War Crimes Evidence: Nuremberg, Yugoslavia, and Youtube

The changing nature of war crimes evidence and why we can’t let facts be censored away

by Jaya Scott

In its most recent attempt to censor violent and disturbing content from its site, YouTube removed thousands of videos which documented atrocities in Syria. While trying to control the dissemination of this material and take extremist propaganda off the internet, Google’s algorithms destroyed a record of war crimes and crimes against humanity; wiping away an important body of evidence that could have been used to achieve international justice. 

If anything, the horrific nature of these videos makes them more important than most things on YouTube. In Syria – where the Assad regime is hostile to journalists, and censorship as well as fabricates information – YouTube’s open platform makes it a critical source relaying what is really going on. The best available evidence of chemical weapon attacks on civilians in Syria comes from videos posted to YouTube and Facebook. Recognizing its mistake, YouTube is restoring the videos of some Non-Governmental Organizations (NGOs) and advocacy groups. Unfortunately, organizations and individuals without connections with Google have no such opportunity. Individuals who have died since posting what they experienced aren’t alive to otherwise share the footage. YouTube’s greater censorship of this content is a grave issue: when these videos cannot be recovered, the truth they record is erased along with their potential to serve as evidence.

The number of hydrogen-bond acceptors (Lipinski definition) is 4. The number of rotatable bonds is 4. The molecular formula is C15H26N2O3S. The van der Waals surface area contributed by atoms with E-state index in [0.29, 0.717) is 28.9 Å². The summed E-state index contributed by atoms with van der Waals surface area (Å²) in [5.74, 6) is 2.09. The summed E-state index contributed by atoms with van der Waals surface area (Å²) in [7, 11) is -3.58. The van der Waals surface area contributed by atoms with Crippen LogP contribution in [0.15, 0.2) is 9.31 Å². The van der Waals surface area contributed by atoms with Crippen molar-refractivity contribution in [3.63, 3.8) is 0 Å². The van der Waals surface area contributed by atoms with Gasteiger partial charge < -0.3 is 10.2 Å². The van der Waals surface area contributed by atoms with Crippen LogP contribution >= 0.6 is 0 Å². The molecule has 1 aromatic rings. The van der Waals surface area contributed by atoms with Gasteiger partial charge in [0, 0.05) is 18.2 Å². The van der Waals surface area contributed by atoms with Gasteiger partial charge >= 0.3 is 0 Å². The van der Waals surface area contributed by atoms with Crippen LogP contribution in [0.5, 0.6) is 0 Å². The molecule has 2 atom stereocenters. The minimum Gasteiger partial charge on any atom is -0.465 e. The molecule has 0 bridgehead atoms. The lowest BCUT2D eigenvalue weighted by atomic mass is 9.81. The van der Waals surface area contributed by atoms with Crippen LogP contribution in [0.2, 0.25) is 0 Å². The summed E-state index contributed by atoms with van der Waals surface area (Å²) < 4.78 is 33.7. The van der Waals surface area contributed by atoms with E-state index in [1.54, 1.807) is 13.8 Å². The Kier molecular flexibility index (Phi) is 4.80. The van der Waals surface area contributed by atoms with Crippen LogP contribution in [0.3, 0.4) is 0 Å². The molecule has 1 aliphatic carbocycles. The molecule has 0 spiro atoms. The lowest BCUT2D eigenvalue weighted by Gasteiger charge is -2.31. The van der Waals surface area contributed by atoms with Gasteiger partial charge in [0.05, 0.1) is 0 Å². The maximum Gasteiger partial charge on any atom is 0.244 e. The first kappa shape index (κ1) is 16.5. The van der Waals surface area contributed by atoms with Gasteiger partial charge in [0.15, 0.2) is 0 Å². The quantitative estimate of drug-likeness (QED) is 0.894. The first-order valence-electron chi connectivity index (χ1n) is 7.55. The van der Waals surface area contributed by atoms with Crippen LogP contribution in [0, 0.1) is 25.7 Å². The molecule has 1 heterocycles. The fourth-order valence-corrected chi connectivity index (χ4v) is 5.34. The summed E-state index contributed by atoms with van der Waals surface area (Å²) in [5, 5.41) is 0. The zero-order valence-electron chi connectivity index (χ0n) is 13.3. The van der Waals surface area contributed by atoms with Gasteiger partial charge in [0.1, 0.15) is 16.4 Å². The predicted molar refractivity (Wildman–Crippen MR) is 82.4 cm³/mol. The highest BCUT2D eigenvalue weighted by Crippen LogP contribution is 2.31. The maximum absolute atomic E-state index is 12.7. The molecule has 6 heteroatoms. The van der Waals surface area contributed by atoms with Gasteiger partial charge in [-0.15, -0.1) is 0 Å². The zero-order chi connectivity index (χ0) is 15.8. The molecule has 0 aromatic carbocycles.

As international justice institutions express interest in using footage posted online in future court proceedings to hold perpetrators accountable, its evidentiary value is reinforced. It is largely because of these videos that we know of the Assad regime’s use of Sarin gas, and without them the history is incomplete. War crimes evidence has proven to be a powerful record of legitimized fact, as demonstrated first by Nuremberg and later by the tribunals for both the former Yugoslavia and Rwanda. Robert Jackson, chief prosecutor for the Nuremberg war crimes tribunal at the end of World War Two, built his case on an enormous amount of infallible evidence. Even before the tribunal was established, Jackson had investigators scouring Europe gathering data.